Imogen Cunningham, The Unmade Bed, 1957
My hat is off to my friends in blogland who are working on novels. I hope I never discourage you. I hope you write the novels that I will never write.
When I was a teenager, I didn’t think about being a writer. I wrote. Journals, poems, cynical nonsense, and sad stories—“typical” teenage emotions that still tug my heart. I loved the feeling of ink on paper. I could be making a grocery list or writing a term paper. I enjoyed writing anything.
Later, after college, I thought about being a writer. I could see it—the coffee shops and the black turtlenecks. The life of the mind. I could romanticize that life. I wasn’t sure how people like that paid the rent, though. And I kept thinking of Ernest Hemingway, and tortured artists of all stripes. I freaked out. I could also see that reality being true for me. So I put the “pure” vision aside and chose a different path.
Edward Weston, Clouds, 1938
My professional life emerged to take advantage of writing anyway, and I always found satisfaction in that. Later, I learned from The Artist’s Way by Julia Cameron that it isn’t necessary to be addicted or suicidal to Produce Art (though I still think that gives some people an edge). This began to change my perspective.
Other things happened. I took a correspondence course in short non-fiction writing. I participated in a fiction and poetry writer’s group in Alaska. I went to workshop in Bloomington, Indiana, at which the instructor said my experiences as a military wife were “my material.”
I rented a writing studio and wrote 1000 words a day for months. As you can see by the length of some of my posts, including this one, getting words out isn’t difficult. But making them into something recognizable in the literary world is very difficult.
Good writers are a dime a dozen where I live. I’m old enough now to believe that there’s nothing new under the sun; no original human story.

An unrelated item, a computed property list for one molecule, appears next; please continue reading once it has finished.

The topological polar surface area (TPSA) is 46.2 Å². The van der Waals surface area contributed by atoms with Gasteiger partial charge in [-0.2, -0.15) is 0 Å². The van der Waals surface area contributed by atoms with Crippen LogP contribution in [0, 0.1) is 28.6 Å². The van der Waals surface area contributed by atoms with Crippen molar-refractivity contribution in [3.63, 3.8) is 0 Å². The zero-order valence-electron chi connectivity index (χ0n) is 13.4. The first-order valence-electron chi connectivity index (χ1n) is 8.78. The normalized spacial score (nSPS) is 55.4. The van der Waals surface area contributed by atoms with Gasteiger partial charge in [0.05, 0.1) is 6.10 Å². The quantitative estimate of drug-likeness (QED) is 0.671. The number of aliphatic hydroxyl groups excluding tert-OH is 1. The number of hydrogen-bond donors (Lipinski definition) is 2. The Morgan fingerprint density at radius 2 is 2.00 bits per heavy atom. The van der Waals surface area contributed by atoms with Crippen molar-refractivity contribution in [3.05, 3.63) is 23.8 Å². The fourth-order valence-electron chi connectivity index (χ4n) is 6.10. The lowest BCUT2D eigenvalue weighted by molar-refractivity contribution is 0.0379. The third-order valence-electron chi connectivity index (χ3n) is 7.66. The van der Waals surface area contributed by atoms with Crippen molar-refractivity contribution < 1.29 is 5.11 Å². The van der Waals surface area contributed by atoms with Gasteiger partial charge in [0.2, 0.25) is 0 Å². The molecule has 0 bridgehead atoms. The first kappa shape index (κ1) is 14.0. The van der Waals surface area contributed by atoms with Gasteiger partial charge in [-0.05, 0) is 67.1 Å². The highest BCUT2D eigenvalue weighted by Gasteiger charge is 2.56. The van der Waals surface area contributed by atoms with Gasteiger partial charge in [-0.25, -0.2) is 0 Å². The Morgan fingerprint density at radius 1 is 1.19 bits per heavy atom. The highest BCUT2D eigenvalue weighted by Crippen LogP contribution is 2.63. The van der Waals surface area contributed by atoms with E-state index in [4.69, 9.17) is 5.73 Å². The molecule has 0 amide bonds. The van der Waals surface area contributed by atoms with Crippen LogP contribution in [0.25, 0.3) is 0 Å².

Through therapy and a lot of 12-step meetings, I realized I could not write what sells. I’m talking about fierce political criticism; weird sex; regret for the past; fears for the future; excruciating love stories. I’ve had my share of drama. Writing for therapy is one thing, but stepping back and using this stuff as paint on a canvas is, at the moment, not for me. My attempts to do it caused more suffering than they cured.
I realized I wanted to have written literary fiction more than I want to write it. I wanted respect; and to be thought cool by black turtleneck-wearers. But I also wanted to be happy. Maybe earn a living. I didn’t want to cut off my ear to send to a prostitute.
Today, once again I love putting words together within the context of a real day. Crafting a well-written grant proposal makes me happy a lot of the time. Journaling makes me happy all the time. Blogging sends me into fits of joy, because the finished product is achievable. I love the visual creativity, too; and best of all—I get to connect with fabulous, fascinating people.
I may still write a pain-filled novel someday. The opportunity will always be there. But for now, whenever I want to “be a writer” I wait a little. If the words are there, they’ll find a way out.